Wilkinson Splitter / Combiner

ab cd

Senior Member
The Wilkinson Power Splitter splits an input signal into two equal phase output signals, or combines two equal-phase signal into one in the opposite direction. Wilkinson splitter relies on quarter-wave transformers to match the split ports to the common port.

Wilkinson Power Splitter is a specific class of power divider circuit that can achieve isolation between the output ports while maintaining a matched condition on all ports. The Wilkinson design can also be used as a power combiner because it is made up of passive components and hence reciprocal. This circuit finds wide use in radio frequency communication systems utilizing multiple channels since the high degree of isolation between the output ports prevents crosstalk between the individual channels.



Ideal two-port Wilkinson splitter​

215767069a409b1b049a40e5520f368d8ed54f4d.gif


Zo = the characteristic impedance of the system (such as 50Ω, 75Ω, etc)



Wilkinson Splitter - operation as splitter (source)

Consider a signal entering the left hand port, port 1 in the diagram above. The signal reaches the physical split and passes to both outputs, ports two and three of the Wilkinson divider. As the two legs of splitter / divider are identical, the signals appearing at the outputs will have the same phase. This means that ports 2 and 3 will be at the same potential and no current will flow in the resistor.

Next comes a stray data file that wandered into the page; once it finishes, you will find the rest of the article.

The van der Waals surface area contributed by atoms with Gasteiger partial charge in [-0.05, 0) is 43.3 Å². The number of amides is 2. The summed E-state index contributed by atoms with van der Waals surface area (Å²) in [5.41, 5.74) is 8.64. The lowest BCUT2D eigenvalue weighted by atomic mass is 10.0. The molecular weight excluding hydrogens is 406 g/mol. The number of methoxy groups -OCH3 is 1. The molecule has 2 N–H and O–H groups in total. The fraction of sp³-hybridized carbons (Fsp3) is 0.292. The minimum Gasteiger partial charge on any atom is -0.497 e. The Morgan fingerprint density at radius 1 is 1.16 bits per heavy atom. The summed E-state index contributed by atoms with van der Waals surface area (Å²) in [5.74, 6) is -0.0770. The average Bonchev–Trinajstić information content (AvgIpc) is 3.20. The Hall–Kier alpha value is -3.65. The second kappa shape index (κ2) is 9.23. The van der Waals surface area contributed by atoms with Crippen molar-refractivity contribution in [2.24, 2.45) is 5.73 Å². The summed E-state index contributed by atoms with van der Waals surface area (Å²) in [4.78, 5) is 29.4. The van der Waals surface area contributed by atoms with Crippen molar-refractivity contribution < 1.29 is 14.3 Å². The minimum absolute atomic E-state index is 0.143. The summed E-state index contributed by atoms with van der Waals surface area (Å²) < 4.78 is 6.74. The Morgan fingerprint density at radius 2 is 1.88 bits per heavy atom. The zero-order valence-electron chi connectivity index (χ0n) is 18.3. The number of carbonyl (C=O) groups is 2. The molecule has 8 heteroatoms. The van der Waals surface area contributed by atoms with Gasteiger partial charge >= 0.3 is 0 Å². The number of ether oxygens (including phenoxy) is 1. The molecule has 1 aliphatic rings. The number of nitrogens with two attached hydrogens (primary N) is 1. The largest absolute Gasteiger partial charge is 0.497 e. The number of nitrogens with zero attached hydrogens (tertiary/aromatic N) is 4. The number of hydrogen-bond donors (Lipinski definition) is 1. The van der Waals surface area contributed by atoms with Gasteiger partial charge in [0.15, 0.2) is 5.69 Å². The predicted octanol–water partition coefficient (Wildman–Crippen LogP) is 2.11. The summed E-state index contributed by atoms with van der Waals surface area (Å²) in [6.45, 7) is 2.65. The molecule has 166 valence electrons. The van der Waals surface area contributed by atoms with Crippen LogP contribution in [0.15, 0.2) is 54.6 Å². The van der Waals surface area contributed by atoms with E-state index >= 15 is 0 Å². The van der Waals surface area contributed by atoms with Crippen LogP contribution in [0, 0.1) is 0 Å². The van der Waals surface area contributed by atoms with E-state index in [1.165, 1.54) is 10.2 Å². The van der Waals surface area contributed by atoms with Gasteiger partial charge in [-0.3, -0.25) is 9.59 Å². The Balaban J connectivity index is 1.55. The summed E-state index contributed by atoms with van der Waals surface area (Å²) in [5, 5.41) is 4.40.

As the power is being split, it is necessary to ensure that the impedances within the Wilkinson divider are maintained. To achieve this, the two output ports must each appear as an impedance of 2 x Zo - the two output ports of 2 Zo in parallel will present an overall impedance of Zo. The impedance transformation is achieved by placing a quarter wave transmission line between the star point and the output - the transmission line has an impedance of 1.414 x Zo. In this way, the impedance within the system is maintained.

Wilkinson Splitter - operation as combiner (source)

The Wilkinson power divider operates in both directions and can also be used as a combiner. In this mode signals entering ports 2 and 3 will emerge at port 1, and none at port 3, i.e. it is isolated.

Consider power entering port 2. It will split equally between the resistor and port1. Thus half the power passes to port 1 and half is dissipated in the resistor - fact that should be considered for power applications.